Subject: I have found a CD that I think you would enjoy
Similarly Requested CDs
Must-groove CD for Shannon Wright fans
The Devil | The White House, Washington DC | 03/07/2003
(4 out of 5 stars)
"Crowsdell was a scary good band in the mid-'90s based out of Jacksonville; Shannon Wright played guitar and sang, and fans of hers will like the muted passion of her playing and her tawny, roaring voice. Standout tracks are "Down" and "Sugar Coated." It's a sexy record. Stephen Malkmus produced."
Eccentric alt-pop with impeccable musicianship.
D. Mok | Los Angeles, CA | 02/08/2005
(5 out of 5 stars)
"Crowsdell was the world's introduction to Shannon Wright, and if you're already familiar with Wright's moody, difficult solo works, be advised that Crowsdell is nothing like Wright's own music -- lyrically, musically, and production-wise.
The music on Dreamette, Crowsdell's debut, is like a mix of R.E.M.'s early, ultra-jangly college pop with Throwing Muses' stream-of-consciousness experimentalism. It's weird and catchy, but topped off with lyrics similar to LIsa Germano's, sounding like the musings of a very demented teenager. But what distinguishes this band from the start is the confidence of each member's performance. Shannon Wright's manic guitar flailings are pure punk-pop, fairly elementary in technique yet exhilarating in energy, especially on the piano-like chimes of "Waltz", the thick, textured garage pop of "Waiting", and "Down", the most deliciously jangly pop song in my library. Though her vocals have yet to mature fully, sometimes sounding off-key, she sings with a sexy confidence that fulfills what you'd expect from a good lead singer. And she's backed by a killer rhythm section in bassist Paul Howell and Laurie Wall -- Howell's snaky yet rocking basslines would make The Cure proud (in fact, I learned how to play bass by learning the marvellously off-kilter bassline on "Down"), and Wall is a terrifically flavourful drummer, concentrating on immaculate feel rather than brawn. I'd be surprised if Wright's own distinctive drumming weren't at least partially influenced by Wall, because Wall's work is a perfect accompaniment to Wright's voice -- witness the incredibly sparse beats of "Grace". Click track or no, many drummers and bassists will tell you it's hard to sound this tight when playing so little. Sadly, neither Howell nor Wall has recorded with Wright since the band's dissolution, and it's our loss.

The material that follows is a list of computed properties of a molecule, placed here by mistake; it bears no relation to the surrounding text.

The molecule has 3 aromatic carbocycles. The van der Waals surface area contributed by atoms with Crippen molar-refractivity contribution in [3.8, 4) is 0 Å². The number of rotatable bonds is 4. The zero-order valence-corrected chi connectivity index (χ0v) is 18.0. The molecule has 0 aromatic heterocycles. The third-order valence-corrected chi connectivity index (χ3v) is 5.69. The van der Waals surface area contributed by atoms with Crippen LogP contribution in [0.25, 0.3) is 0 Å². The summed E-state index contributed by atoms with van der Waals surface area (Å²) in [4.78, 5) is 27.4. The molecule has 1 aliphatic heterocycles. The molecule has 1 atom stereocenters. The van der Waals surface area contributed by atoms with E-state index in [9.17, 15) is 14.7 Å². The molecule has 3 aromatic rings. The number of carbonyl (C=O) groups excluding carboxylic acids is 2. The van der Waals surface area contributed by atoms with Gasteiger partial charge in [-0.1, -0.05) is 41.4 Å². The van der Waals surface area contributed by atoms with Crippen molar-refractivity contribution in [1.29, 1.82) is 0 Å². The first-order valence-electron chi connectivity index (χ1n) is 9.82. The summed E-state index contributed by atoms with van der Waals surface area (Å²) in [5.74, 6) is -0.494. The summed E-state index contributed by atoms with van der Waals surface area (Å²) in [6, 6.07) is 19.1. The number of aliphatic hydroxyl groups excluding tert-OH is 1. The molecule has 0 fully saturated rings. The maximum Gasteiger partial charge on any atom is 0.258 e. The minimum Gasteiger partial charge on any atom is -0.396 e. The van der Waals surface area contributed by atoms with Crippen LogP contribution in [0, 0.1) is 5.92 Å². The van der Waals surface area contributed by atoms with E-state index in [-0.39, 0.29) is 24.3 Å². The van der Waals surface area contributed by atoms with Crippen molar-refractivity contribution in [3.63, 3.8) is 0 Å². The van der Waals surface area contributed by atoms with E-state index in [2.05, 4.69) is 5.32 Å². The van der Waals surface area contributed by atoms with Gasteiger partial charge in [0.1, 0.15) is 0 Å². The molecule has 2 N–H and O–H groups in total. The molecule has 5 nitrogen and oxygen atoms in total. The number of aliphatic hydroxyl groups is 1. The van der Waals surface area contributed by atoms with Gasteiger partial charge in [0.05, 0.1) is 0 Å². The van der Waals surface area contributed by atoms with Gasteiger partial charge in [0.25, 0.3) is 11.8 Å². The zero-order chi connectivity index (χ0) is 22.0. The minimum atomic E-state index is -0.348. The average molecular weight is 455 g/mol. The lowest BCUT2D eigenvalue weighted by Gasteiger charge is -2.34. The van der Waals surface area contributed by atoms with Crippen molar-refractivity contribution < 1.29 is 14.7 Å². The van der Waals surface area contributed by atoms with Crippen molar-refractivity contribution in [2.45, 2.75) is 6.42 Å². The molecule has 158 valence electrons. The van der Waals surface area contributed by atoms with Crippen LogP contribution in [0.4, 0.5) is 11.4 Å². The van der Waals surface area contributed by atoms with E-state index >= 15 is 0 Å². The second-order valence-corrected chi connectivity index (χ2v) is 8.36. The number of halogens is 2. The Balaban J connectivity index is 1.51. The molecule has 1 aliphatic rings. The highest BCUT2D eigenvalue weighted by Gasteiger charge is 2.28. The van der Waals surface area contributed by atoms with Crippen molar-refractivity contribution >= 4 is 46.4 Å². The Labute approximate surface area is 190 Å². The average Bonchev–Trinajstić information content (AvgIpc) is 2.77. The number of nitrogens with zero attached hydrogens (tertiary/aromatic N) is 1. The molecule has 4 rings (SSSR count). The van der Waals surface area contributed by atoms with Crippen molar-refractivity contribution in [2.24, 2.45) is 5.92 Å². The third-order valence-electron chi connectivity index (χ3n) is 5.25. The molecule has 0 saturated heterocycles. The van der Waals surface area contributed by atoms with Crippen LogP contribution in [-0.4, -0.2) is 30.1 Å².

An import-only title, this is a very difficult record to find; if you like challenging alt-pop in the Throwing Muses vein, snatch it up the minute you find it. The band's 1997 follow-up record Within the Curve of an Arm is even better, with the gorgeous organ-and-voice "Lurking in Sagas" and the killer midtempo rocker "You Want Me Dead" being highlights. Both records are essential listening in indie pop, and delightful surprises for current fans of Shannon Wright's work."
Not a single bad song
rydei goldwords | San Francisco | 01/19/2005
(5 out of 5 stars)
"i just got this and i haven't stopped listening to it. all the tracks are good and i haven't been tempted to skip over any while playing. as for the whole "EXPLICIT LYRICS" tag on the title, i'm not sure why, unless she's singing what i *think* she's singing about in "sad eyes" in which case, yes. very disturbing, especially against the cheery guitar and her voice.
stephen malkmus produced, and now that i hear that, it does sound a lot like the jingle jangle guitars pavement had in "westing" and "slanted and enchanted". but that's a good thing!
it's hard to describe this music... it's like rose melberg (the softies/tiger trap) with slashed wrists playing until her inevitable death."